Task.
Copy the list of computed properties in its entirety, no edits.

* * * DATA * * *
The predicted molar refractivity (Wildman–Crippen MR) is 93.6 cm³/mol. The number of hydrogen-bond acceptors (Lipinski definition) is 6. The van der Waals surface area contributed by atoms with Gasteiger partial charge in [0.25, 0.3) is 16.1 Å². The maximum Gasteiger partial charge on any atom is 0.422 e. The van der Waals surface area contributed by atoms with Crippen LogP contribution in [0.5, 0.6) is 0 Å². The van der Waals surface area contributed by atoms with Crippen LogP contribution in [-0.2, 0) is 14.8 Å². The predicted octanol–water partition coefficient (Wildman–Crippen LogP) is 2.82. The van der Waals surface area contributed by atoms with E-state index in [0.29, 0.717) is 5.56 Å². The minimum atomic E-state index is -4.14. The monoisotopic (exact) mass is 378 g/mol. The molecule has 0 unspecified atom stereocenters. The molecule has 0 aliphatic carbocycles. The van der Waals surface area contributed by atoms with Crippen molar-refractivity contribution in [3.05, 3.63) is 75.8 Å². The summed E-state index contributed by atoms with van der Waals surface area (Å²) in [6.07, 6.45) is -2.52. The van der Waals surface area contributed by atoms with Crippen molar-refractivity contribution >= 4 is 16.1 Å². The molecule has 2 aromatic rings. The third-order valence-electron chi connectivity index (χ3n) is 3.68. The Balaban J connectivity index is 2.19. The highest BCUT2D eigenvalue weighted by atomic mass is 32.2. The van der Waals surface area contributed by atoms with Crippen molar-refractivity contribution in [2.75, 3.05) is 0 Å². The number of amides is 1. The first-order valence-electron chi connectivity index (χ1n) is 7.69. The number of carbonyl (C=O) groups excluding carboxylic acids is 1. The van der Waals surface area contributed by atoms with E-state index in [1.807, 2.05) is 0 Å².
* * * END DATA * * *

The predicted molar refractivity (Wildman–Crippen MR) is 93.6 cm³/mol. The number of hydrogen-bond acceptors (Lipinski definition) is 6. The van der Waals surface area contributed by atoms with Gasteiger partial charge in [0.25, 0.3) is 16.1 Å². The maximum Gasteiger partial charge on any atom is 0.422 e. The van der Waals surface area contributed by atoms with Crippen LogP contribution in [0.5, 0.6) is 0 Å². The van der Waals surface area contributed by atoms with Crippen LogP contribution in [-0.2, 0) is 14.8 Å². The predicted octanol–water partition coefficient (Wildman–Crippen LogP) is 2.82. The van der Waals surface area contributed by atoms with E-state index in [0.29, 0.717) is 5.56 Å². The minimum atomic E-state index is -4.14. The monoisotopic (exact) mass is 378 g/mol. The molecule has 0 unspecified atom stereocenters. The molecule has 0 aliphatic carbocycles. The van der Waals surface area contributed by atoms with Crippen molar-refractivity contribution in [3.05, 3.63) is 75.8 Å². The summed E-state index contributed by atoms with van der Waals surface area (Å²) in [6.07, 6.45) is -2.52. The van der Waals surface area contributed by atoms with Crippen molar-refractivity contribution >= 4 is 16.1 Å². The molecule has 2 aromatic rings. The third-order valence-electron chi connectivity index (χ3n) is 3.68. The Balaban J connectivity index is 2.19. The highest BCUT2D eigenvalue weighted by atomic mass is 32.2. The van der Waals surface area contributed by atoms with Crippen molar-refractivity contribution in [2.75, 3.05) is 0 Å². The number of amides is 1. The first-order valence-electron chi connectivity index (χ1n) is 7.69. The number of carbonyl (C=O) groups excluding carboxylic acids is 1. The van der Waals surface area contributed by atoms with E-state index in [1.807, 2.05) is 0 Å².